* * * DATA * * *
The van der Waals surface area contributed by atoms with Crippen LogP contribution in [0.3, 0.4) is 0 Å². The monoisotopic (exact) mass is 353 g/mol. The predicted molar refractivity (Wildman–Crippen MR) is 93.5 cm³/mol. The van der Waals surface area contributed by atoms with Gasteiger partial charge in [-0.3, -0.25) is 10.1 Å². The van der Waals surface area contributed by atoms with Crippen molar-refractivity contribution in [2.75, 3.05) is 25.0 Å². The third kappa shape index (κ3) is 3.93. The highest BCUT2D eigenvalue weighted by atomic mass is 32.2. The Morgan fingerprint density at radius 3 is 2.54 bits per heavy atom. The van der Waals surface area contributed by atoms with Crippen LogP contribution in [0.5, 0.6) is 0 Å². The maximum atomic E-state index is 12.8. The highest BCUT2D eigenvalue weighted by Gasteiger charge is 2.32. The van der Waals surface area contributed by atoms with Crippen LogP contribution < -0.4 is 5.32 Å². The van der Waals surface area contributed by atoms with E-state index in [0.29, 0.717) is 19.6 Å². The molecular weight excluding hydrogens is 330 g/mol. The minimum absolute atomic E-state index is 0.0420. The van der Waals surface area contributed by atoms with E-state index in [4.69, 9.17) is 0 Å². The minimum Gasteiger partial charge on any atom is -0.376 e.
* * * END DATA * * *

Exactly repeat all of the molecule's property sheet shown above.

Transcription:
The van der Waals surface area contributed by atoms with Crippen LogP contribution in [0.3, 0.4) is 0 Å². The monoisotopic (exact) mass is 353 g/mol. The predicted molar refractivity (Wildman–Crippen MR) is 93.5 cm³/mol. The van der Waals surface area contributed by atoms with Gasteiger partial charge in [-0.3, -0.25) is 10.1 Å². The van der Waals surface area contributed by atoms with Crippen molar-refractivity contribution in [2.75, 3.05) is 25.0 Å². The third kappa shape index (κ3) is 3.93. The highest BCUT2D eigenvalue weighted by atomic mass is 32.2. The Morgan fingerprint density at radius 3 is 2.54 bits per heavy atom. The van der Waals surface area contributed by atoms with Crippen LogP contribution in [0.5, 0.6) is 0 Å². The maximum atomic E-state index is 12.8. The highest BCUT2D eigenvalue weighted by Gasteiger charge is 2.32. The van der Waals surface area contributed by atoms with Crippen LogP contribution < -0.4 is 5.32 Å². The van der Waals surface area contributed by atoms with E-state index in [0.29, 0.717) is 19.6 Å². The molecular weight excluding hydrogens is 330 g/mol. The minimum absolute atomic E-state index is 0.0420. The van der Waals surface area contributed by atoms with E-state index in [4.69, 9.17) is 0 Å². The minimum Gasteiger partial charge on any atom is -0.376 e.